History of Moldings

The original purpose of moldings dates from prehistoric times when moldings were used as structural elements to bind together or connect surfaces. The Ancient Greeks took moldings to a higher level by visually dividing spaces using crown molding designs based upon geometric shapes of an ellipse, hyperbola, and parabola. The Romans based their molding designs on circles and today we still use their quarter-round and half-round moldings. During the Italian Renaissance of the 1400’s, Greek and Roman molding designs were revived and illustrated in pattern books to provide exact dimensions of these features for builders to use in construction.

Types of Molding

Moldings are used to enhance the intersections of floors, walls and ceilings. Baseboards along floors, wainscot along walls, window and door frames on walls and cornices at ceilings incorporate the elegant profiles and ornamental details of a molding’s surface that is designed with recesses and reliefs, with the primary importance of the type of shadow it will cast.

Thornton Sitting Room for Moldings

King George III gave his name to the Georgian style of architecture that featured elaborate moldings. The living room in the Thornton Estate in Kent County, Maryland, includes many types of moldings. There are layers of elaborate crown molding, egg and dart, and dentil profiles that incorporated the window headers. The space also includes chair rail and baseboard, as well as the Chippendale mantel with a pineapple motif, the symbol of hospitality. An unusual detail is the reeded trim (vertical half round shapes) for the windows that interrupts the chair rail and extends to the top of the baseboard. This detail makes the room seem taller in height. These moldings and ceiling medallions of plaster were crafted by hand, since the invention of large machines for planning wood that led to mass production of moldings did not occur until the second phase of the Industrial Revolution.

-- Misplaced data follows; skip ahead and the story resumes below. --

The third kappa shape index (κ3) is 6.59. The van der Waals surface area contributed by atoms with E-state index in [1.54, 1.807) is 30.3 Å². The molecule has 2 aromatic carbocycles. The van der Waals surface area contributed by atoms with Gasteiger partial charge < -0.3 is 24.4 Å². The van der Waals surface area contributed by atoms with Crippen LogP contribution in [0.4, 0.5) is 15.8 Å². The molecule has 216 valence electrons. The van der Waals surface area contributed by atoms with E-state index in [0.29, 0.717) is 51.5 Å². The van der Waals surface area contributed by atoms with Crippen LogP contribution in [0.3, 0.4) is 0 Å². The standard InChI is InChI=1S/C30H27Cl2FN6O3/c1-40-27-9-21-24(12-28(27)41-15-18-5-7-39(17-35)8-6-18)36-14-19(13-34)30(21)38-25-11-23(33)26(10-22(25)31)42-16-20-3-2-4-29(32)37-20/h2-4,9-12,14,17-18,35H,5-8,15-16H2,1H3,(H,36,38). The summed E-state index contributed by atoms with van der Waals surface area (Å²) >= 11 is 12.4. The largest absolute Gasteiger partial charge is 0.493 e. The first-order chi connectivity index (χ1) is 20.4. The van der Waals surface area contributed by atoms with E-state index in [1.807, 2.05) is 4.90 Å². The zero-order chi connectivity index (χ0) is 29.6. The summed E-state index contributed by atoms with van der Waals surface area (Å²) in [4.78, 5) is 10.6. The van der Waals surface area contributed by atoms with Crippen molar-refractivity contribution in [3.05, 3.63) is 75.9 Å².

Moldings Today

Fast forward to 1969, when molded polyurethane moldings were introduced. Unlike wood, this material resists decay, insect infestation, and water damage and requires little maintenance. Since polyurethane moldings are not a natural material like wood, they cannot be stained. King George III might not approve, but modern house designs have little or no moldings or trim to maintain a minimalist look.

Case Studies

Modern Case Study 1

For the Hudson Valley Farmhouse project, Bohl Architects created a minimalist look by minimizing the use of baseboard molding. The kitchen and dining area has no interior molding around the windows and doors. At the windows, the drywall turns the corner of the window jambs to end at the window frame, which accentuates the rhythm of the windows and frames the landscape. When you have large windows such as these, replacing moldings with pops of color can add architectural character to the space.

Case Study with Moldings

For an addition to an 1840 Gothic Revival style house, Bohl Architects specified moldings including baseboard, paneling under the windows, crown, layered molding around doors and cased openings and wrapped beams with additional crown molding to intersect the ceiling for a coffered look. The light olive color ties this addition to the original part of the nearly 200-year-old home, which was recently featured in Veranda Magazine.

There are many ways to add ornamentation to your space and moldings are a great option. Whether you prefer traditional moldings or minimal moldings for your new home or renovation, we can collaborate with you to create your individual look!

Trust The Experts At Bohl Architects

Bohl Architects is a nationally recognized architecture and interior design firm specializing in custom residential design and historic preservation projects.

The interior spaces of our homes dramatically capture views of the landscape and develop an effortless connection of inside and outside. We take you on a journey of architectural exploration, leaving you not only with a home that is entirely attuned to your needs and wants, but with a better understanding of how our collaboration with you brought the space to life.


We love what we do, but the final product is only successful if you love what we do. Call us at 410.263.2200 – we’re excited to hear about your unique project.